Eagles coach Doug Pederson has increasingly come under fire over the past few weeks, and rightfully so. Just because defensive coordinator Jim Schwartz has a track record of success though does not mean he should escape criticism for this mess.
The defense is Schwartz's and Schwartz's alone, and while the unit has experienced moments of brilliance, similar to Schwartz's defenses in Tennessee, Detroit and Buffalo, more often than not, the Eagles' defense has just been average or flat out bad. Some of that is an issue of talent, as it is on offense.
Some of the Eagles' problems on defense are because Schwartz has guiding principles in his mind and refuses to adjust.
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Back in the spring, when this Eagles coaching staff still felt fresh and new, and OTAs were just getting underway, it was easy to explain away Schwartz's decision to bury Eric Rowe on the depth chart behind Leodis McKelvin and Ron Brooks. Looking back on it now, after Rowe was traded and the Eagles cornerbacks are decimated, it seems more like an example of the defensive coordinator's inflexibility and arrogance.
Rowe was a second-year player with five NFL starts under his belt, and a second-round draft pick who only converted from safety to cornerback as a senior in college. McKelvin and Brooks knew Schwartz's defense having spent a season in the system in Buffalo in 2014 — also a career year of sorts for McKelvin. It seemed like a classic case of letting veterans show a prospect the ropes while he earned his place in the lineup.
Except Rowe never really got a chance to start for the Eagles this season. By the time training camp rolled around, he still was only getting very limited looks with the first-team defense. McKelvin, who at one point was benched in Buffalo and and later moved to safety, was handed a starting job without question. Brooks, a 2012 fourth-round choice with three career starts in four seasons with the Bills, was regularly playing ahead of Rowe as well.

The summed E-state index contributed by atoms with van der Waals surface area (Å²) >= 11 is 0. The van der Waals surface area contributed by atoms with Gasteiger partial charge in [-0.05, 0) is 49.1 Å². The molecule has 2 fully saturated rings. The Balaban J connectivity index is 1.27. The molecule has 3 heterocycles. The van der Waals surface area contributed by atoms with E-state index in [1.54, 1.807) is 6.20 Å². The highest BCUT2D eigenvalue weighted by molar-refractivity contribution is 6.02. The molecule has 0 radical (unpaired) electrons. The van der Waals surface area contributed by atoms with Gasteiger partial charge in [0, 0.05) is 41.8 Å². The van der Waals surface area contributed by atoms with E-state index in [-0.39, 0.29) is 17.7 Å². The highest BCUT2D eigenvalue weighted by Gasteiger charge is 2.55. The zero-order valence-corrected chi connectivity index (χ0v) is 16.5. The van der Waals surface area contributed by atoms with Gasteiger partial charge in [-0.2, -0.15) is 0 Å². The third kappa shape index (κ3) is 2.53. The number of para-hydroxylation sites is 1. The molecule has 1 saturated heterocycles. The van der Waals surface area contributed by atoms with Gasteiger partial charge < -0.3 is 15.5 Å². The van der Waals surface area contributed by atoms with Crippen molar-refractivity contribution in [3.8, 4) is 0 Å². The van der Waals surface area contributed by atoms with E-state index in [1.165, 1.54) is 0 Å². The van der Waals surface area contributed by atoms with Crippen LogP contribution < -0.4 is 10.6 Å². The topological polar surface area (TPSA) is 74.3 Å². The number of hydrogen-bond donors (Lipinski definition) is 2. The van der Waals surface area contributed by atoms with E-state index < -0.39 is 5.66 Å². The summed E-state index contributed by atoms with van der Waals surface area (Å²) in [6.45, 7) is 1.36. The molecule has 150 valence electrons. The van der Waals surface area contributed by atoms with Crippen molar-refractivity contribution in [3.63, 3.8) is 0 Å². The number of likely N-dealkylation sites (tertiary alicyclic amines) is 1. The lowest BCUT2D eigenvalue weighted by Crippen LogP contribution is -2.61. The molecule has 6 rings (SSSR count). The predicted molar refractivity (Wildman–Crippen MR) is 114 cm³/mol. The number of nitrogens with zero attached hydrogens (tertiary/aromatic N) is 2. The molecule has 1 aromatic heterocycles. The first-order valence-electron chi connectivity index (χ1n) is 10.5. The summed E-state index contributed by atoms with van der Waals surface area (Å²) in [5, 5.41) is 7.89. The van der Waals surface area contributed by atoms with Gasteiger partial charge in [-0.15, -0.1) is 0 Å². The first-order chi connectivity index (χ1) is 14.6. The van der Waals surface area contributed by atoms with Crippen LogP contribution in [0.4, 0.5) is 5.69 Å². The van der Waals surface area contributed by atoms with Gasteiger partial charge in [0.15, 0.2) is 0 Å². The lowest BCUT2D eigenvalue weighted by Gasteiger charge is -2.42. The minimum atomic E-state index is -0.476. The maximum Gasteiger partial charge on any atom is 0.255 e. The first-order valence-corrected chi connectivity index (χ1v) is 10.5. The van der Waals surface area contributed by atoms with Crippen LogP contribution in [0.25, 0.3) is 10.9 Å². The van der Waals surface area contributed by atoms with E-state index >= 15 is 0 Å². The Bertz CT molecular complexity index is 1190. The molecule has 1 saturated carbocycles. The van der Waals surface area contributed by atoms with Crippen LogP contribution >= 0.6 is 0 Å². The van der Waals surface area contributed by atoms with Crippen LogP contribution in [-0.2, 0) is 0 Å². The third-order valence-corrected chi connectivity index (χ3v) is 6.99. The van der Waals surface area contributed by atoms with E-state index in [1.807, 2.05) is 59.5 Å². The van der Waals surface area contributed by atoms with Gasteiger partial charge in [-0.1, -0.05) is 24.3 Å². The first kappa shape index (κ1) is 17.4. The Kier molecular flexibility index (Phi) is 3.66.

Since he wasn't going to play here anyway, Rowe was traded for a conditional fourth-round selection in 2018 from the Patriots, where he is starting and playing well, mind you. According to charting numbers by Pro Football Focus, the 24-year-old is holding opposing quarterbacks to a 46.4 completion percentage, 10.9 yards per attempt and one touchdown in six games, five starts when targeted in coverage this season for New England.
Compare that to an aging McKelvin, Schwartz's hand-picked starter. Opposing quarterbacks are completing 59.6 percent of their passes for 18.1 yards per attempt and six touchdowns in nine games, eight starts by the ninth-year veteran. And Brooks? He's on injured reserve and done for the season now, but couldn't beat out Nolan Carroll, who has allowed a 60.7 completion rate for a 16.4 average and two scores in 12 starts.
Maybe Rowe would be struggling in Schwartz's defense too, but it's hard to imagine he could do any worse. Heck, in terms of coverage charting, seventh-round rookie Jalen Mills has outplayed McKelvin (61.1%, 14.8 AVG, 0 TD, 12 GMS), yet still only rotates in roughly half the time.
Schwartz may have mishandled Rowe, but the secondary isn't getting much help from the front four anyway. Without some form of pressure on these quarterbacks, occasionally it's easy to excuse some of the performances on the back end.
Except the lack of a pass rush is becoming yet another area where Schwartz's lack of adjustments are hurting the Eagles. With a grand total of six sacks in the last six games, the defensive line has been ineffective at getting to the quarterback for going on two months. It's become painfully obvious the front four needs a little assistance, if only to occasionally give the offense different looks from time to time and maybe confuse the protection.